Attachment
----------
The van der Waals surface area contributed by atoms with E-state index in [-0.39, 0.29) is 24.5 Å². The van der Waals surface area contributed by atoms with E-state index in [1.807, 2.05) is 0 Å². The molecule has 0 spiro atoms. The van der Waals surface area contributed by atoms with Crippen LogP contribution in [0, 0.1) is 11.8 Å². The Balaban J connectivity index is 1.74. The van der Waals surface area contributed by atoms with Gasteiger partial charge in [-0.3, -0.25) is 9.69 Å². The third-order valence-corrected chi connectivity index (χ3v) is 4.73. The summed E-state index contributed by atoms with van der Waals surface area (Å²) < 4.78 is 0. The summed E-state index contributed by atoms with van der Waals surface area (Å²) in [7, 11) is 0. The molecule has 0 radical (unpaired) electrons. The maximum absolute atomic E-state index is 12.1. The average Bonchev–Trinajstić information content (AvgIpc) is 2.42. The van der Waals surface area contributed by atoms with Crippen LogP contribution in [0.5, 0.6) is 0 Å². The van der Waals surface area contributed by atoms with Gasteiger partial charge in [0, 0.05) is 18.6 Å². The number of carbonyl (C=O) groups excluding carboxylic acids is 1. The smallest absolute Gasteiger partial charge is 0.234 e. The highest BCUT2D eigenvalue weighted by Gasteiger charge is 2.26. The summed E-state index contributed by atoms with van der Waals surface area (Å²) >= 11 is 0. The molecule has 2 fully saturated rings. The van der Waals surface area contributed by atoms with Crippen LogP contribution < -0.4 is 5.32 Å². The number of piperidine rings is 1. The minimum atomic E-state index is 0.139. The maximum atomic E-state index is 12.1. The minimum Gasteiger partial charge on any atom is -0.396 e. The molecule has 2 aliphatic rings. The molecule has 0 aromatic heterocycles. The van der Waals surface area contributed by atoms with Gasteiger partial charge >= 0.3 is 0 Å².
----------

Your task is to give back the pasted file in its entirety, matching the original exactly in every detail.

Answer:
The van der Waals surface area contributed by atoms with E-state index in [-0.39, 0.29) is 24.5 Å². The van der Waals surface area contributed by atoms with E-state index in [1.807, 2.05) is 0 Å². The molecule has 0 spiro atoms. The van der Waals surface area contributed by atoms with Crippen LogP contribution in [0, 0.1) is 11.8 Å². The Balaban J connectivity index is 1.74. The van der Waals surface area contributed by atoms with Gasteiger partial charge in [-0.3, -0.25) is 9.69 Å². The third-order valence-corrected chi connectivity index (χ3v) is 4.73. The summed E-state index contributed by atoms with van der Waals surface area (Å²) < 4.78 is 0. The summed E-state index contributed by atoms with van der Waals surface area (Å²) in [7, 11) is 0. The molecule has 0 radical (unpaired) electrons. The maximum absolute atomic E-state index is 12.1. The average Bonchev–Trinajstić information content (AvgIpc) is 2.42. The van der Waals surface area contributed by atoms with Crippen LogP contribution in [0.5, 0.6) is 0 Å². The van der Waals surface area contributed by atoms with Gasteiger partial charge in [0, 0.05) is 18.6 Å². The number of carbonyl (C=O) groups excluding carboxylic acids is 1. The smallest absolute Gasteiger partial charge is 0.234 e. The highest BCUT2D eigenvalue weighted by Gasteiger charge is 2.26. The summed E-state index contributed by atoms with van der Waals surface area (Å²) >= 11 is 0. The molecule has 2 fully saturated rings. The van der Waals surface area contributed by atoms with Crippen LogP contribution < -0.4 is 5.32 Å². The number of piperidine rings is 1. The minimum atomic E-state index is 0.139. The maximum atomic E-state index is 12.1. The minimum Gasteiger partial charge on any atom is -0.396 e. The molecule has 2 aliphatic rings. The molecule has 0 aromatic heterocycles. The van der Waals surface area contributed by atoms with Gasteiger partial charge >= 0.3 is 0 Å².